Free credit freezes and fraud warnings are offered by all three major credit reporting companies. When you put a fraud alert on your credit report, creditors are notified if you believe your personal information is being used illegally. If you put a freeze on your credit report, no one will be able to view it without your consent. The Identity Theft Resource Center has maintained that placing a credit freeze on your account is the best way to protect yourself against identity theft in the aftermath of a data breach.
Hackers usually act quickly to capitalize on stolen information to prevent their victims from canceling their accounts. However, depending on the nature of the breach, hackers may need more details in order to carry out their malicious schemes. Sometimes it might take weeks or months for hackers to be able to exploit stolen information. Usually, at this point in the process, customers have reduced their guard and become an easy target for hackers. As a consequence, throughout the next several months after the attack, you should check in on your accounts occasionally.
After a data breach, changing the passwords to all of your online accounts is a must. While it’s tempting to change the passwords for just the affected accounts, hackers who obtain access to your social media or online shop accounts may be able to access much more of your personal information.
The consumer privacy lawyers at Console & Associates, P.C. help customers affected by data and security breaches pursue legal solutions by offering free consultations. By explaining your rights in clear, concise terms, we help you make an informed decision about your next steps. If you are a victim of the Catholic Health data breach, Console & Associates, P.C. will investigate at no charge to you and offer advice on how to proceed. If you decide to pursue a case, rest assured that we don’t get paid unless you do. If your claim is successful, legal fees are either paid out of the funds recovered or by the defendant. If your claim is not successful, you pay nothing.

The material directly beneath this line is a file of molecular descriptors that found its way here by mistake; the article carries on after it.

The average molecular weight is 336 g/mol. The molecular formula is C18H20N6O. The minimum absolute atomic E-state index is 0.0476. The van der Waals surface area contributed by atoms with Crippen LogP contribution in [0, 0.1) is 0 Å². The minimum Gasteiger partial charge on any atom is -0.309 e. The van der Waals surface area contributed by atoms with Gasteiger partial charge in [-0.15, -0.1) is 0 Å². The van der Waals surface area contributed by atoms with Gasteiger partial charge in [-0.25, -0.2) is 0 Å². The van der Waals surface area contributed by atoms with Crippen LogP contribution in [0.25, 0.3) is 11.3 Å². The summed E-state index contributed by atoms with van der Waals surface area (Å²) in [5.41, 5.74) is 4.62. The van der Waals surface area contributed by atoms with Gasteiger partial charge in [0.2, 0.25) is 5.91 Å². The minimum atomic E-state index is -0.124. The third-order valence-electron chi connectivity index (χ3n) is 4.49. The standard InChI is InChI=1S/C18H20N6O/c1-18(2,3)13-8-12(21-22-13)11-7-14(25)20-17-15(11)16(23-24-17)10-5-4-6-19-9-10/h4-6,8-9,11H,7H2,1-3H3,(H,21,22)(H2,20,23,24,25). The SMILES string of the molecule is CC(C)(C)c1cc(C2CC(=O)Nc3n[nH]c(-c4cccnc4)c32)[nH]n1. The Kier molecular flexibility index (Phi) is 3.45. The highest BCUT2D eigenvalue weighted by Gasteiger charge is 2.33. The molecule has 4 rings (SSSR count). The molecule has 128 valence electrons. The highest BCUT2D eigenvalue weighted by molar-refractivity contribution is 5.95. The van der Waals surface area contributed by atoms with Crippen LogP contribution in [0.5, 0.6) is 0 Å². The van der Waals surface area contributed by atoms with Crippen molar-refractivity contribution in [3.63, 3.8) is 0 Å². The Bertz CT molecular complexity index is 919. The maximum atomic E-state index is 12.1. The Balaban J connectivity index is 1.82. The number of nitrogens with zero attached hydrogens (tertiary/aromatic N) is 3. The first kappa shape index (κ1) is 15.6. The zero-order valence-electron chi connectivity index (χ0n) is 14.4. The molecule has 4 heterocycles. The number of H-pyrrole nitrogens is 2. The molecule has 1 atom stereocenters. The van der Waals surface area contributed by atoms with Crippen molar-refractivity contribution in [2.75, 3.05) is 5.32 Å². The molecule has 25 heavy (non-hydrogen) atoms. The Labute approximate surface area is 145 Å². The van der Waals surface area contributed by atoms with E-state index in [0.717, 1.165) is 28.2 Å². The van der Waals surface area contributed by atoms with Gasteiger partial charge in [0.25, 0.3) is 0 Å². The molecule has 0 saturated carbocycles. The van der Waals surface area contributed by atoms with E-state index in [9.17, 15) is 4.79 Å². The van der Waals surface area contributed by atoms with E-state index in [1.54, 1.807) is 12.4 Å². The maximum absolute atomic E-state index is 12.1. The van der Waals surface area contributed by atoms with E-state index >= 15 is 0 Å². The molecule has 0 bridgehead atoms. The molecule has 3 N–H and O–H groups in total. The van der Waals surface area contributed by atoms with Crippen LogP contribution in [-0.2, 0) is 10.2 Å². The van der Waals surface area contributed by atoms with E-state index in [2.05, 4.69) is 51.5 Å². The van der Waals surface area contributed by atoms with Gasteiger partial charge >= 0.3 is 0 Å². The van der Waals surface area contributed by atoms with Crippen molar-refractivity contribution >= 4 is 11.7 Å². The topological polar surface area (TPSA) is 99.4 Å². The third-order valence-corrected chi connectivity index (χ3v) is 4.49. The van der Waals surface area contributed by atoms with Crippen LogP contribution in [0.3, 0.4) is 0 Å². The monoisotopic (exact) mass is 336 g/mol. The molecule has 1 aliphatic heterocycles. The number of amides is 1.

Below is a portion of the notice posted on their website:
Minimum Data Set Consultants, LLC (MDS), a firm that provides consulting services to skilled nursing facilities across the country, experienced a data breach that may include medical record information from some long term care residents within Catholic Health. MDS is in the process of notifying the residents, their family members, or other responsible party.
In late March, MDS became aware of unusual activity involving certain electronic health records files and immediately began an investigation. It is believed the files were accessed without authorization on or about August 27, 2022 by a former MDS employee. Law enforcement was promptly notified and is continuing to investigate this incident. While it is uncertain what accounts were actually breached, out of an abundance of caution, MDS and Catholic Health have notified all long term care residents who have protected health information (PHI) in the medical records system.
The initial investigation determined that, at the time of the incident, the relevant files contained names, birthdates, demographic information, social security and Medicare numbers, and diagnosis information. While there is no indication the information accessed without authorization was misused for the purposes of identity theft, consumers are advised to remain vigilant against identity theft and fraud, review their account statements and explanation of benefits forms, and monitor credit reports for suspicious activity or errors.
Under U.S. Law, consumers are entitled to one free credit report annually from the county’s three major credit reporting bureaus by visiting annualcreditreport.com or calling, toll free, 1-877-322-8228. Consumers can also place an initial (one-year) or extended “fraud alert” or “credit freeze” on their credit file at no cost by contacting the credit bureaus listed below. A “credit freeze” prohibits credit bureaus from releasing credit report information without a consumer’s prior authorization to prevent credit, loans and other services from being approved without consent.